Internal Vision Anomalies Not A Major Cause of Digital Eyestrain

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Patients with an esophoric fixation disparity on the near Mallett unit are likely to benefit from near additions, according to a report.

According to the results of a recent study published in the Journal of Optometry, binocular and accommodative anomalies do not appear to be major contributors to digital eyestrain, previously known as computer vision syndrome, and patients with a esophoric fixation disparity on the near Mallett unit may benefit from near low-powered addition lenses. 

The visual and ocular symptoms experienced when using digital devices may be external, such as dry eye, or internal, relating to refractive, accommodative, or binocular vision anomalies. 

The investigators aimed to determine if any internal, binocular or accommodative, factors could explain why participants with digital eyestrain perform better on the Wilkins Rate of Reading Test (WRRT) with +0.75DS near addition lenses and subjectively prefer them, as demonstrated in previous studies.

Potential participants were recruited from the London area with local advertisements and via word of mouth. Those with digital eyestrain were identified using the Computer Vision Syndrome Questionnaire [CVS-Q], a validated tool to quantify the prevalence and severity of visual and ocular discomfort associated with using a digital display. Those included in the study had a CVS-Q score (≥6) suggestive of digital eyestrain, spent at least 6 hours per week on a digital device, and exhibited no recent onset incomitancy or constant strabismus.

The 107 participants, who had a mean age of 31 years (range, 20-40 years), each underwent a comprehensive eye examination. The median CVS-Q score was 16 (range, 6-36). The investigators then assessed the effects of low-powered addition lenses (+0.50D, +0.75D, and +1.25D; and plano controls) by double-masked testing with the WRRT and subjective preference.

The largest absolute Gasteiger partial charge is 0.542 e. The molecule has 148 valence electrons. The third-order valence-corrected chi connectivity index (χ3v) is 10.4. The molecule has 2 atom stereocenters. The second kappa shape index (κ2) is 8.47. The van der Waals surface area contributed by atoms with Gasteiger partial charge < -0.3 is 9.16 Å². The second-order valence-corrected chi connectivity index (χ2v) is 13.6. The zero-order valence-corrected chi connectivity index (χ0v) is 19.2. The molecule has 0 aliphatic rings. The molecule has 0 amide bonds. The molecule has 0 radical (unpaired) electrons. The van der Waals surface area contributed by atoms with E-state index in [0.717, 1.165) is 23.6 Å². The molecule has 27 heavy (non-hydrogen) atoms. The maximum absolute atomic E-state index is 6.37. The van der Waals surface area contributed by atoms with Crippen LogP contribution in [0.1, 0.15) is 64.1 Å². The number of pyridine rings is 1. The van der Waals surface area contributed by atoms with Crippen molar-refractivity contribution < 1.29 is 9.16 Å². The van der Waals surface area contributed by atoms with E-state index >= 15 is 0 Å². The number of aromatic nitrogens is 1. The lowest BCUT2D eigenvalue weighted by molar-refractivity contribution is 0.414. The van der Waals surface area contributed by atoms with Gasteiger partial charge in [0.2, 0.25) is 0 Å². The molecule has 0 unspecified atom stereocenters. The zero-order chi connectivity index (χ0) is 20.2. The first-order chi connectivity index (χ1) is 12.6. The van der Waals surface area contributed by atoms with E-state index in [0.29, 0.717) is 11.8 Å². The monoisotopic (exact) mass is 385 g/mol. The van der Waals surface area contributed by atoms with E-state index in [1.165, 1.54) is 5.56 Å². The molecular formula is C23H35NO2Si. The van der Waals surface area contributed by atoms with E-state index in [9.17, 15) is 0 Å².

Most (80%) participants subjectively preferred 1 of the 3 convex lenses, with +0.75D chosen most frequently. Most (88%) participants also read faster in the WRRT with addition lenses, and reading rate was significantly improved with +0.50D (P <.001) and +0.75D (P <.0001), but not +1.25D, lenses relative to the control lenses. 

Using a variety of diagnostic criteria, the investigators did not identify any strong associations between WRRT results or CVS-Q scores and any binocular or accommodation functions. However, they did find that a disproportionate number of participants with an esophoric fixation disparity on the near Mallett unit (5/7) benefited from addition lenses.

The primary limitation of the study was the lack of a control group without digital eyestrain. Another potential limitation was that the %WRRT was recorded as zero rather than as a negative value for participants who read fastest with the control lenses, which would mean any slowing effect of addition lenses for these participants was discarded. 

“[A]lthough binocular and accommodative anomalies are prevalent in [digital eyestrain], they cannot explain the benefit of low plus addition lenses. It is possible that the accommodative relief offered by these lenses is a simple explanation of their benefit,” according to the researchers. “Finally, dry eye as well as binocular and accommodative anomalies, is common in people with the multifactorial condition of [digital eyestrain]. A comprehensive eye examination is warranted to detect these problems.”

Disclosure: This research was supported by Hoya Holdings NV, the Netherlands. Please see the original reference for a full list of disclosures.


Yammouni R, Evans BJW. Is reading rate in digital eyestrain influenced by binocular and accommodative anomalies? J Optom. 2021;14(3):229-239. doi:10.1016/j.optom.2020.08.006